Before my first trip out of the States in 1987, I was warned that the Parisians would be rude. I heard things like “Once you get out of Paris, the French are friendly.” And my first glimpses of the city made me think, “Oh, this is like New York, but they speak French.” For a Jersey girl, that’s no big whoop.

My arrival into France was less than ideal. The airline had lost my luggage and my ears felt like they were stuffed with cotton. On top of that, I had jet lag. Then I noticed a tear in my skirt.

So I must have been a pathetic sight in that little store where I was looking for needle and thread.

I found what I needed, approached the woman at the counter, and said in French what I thought was “I would like to buy these.” The shopkeeper, old enough to be my mother, gave me a puzzled look. I repeated it.

After a moment, a look of understanding dawned on her, and she said the word I had meant to say. At that moment, this teenage American realized that I had said I wanted to sell her something already in her shop.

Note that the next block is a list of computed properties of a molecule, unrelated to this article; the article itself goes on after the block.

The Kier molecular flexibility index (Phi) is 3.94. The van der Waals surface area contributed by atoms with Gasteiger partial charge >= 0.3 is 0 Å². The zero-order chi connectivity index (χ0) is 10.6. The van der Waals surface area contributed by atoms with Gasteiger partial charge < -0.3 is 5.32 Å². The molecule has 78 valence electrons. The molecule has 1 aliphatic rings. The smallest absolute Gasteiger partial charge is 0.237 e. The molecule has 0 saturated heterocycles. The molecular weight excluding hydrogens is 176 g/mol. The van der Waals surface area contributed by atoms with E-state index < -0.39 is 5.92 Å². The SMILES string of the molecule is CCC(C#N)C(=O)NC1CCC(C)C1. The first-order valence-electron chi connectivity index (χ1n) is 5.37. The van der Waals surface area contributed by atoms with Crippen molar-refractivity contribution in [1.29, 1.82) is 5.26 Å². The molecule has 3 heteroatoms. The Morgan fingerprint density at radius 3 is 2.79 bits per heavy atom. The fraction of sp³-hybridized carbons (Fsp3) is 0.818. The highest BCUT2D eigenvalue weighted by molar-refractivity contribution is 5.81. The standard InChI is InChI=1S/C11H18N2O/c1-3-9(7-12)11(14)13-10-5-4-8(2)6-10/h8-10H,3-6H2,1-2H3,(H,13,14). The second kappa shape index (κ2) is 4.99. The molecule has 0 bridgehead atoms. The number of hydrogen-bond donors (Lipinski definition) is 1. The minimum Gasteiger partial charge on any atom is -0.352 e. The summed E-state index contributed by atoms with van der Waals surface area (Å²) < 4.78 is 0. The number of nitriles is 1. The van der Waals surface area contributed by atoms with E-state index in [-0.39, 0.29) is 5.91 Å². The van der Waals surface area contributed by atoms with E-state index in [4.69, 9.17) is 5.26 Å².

I felt like an idiot, but this Parisian was very kind. When I removed the wad of money from my pouchette, she maternally explained francs, and that this purchase would cost only a few of them.

This was not at all the rudeness I was expecting. Perhaps, it was that I was 19, female, and harmless looking. Perhaps, it was at least an attempt – clumsy but sincere – to speak the language. Or perhaps it is that there are kind people everywhere.

So as I hear the news from Paris, my heart breaks for this magnificent city and the people who live in it.

Eiffel Tower

By Tristan Nitot (standblog.org) (GFDL, CC-BY-SA-3.0 or CC BY-SA 2.5, via Wikimedia Commons)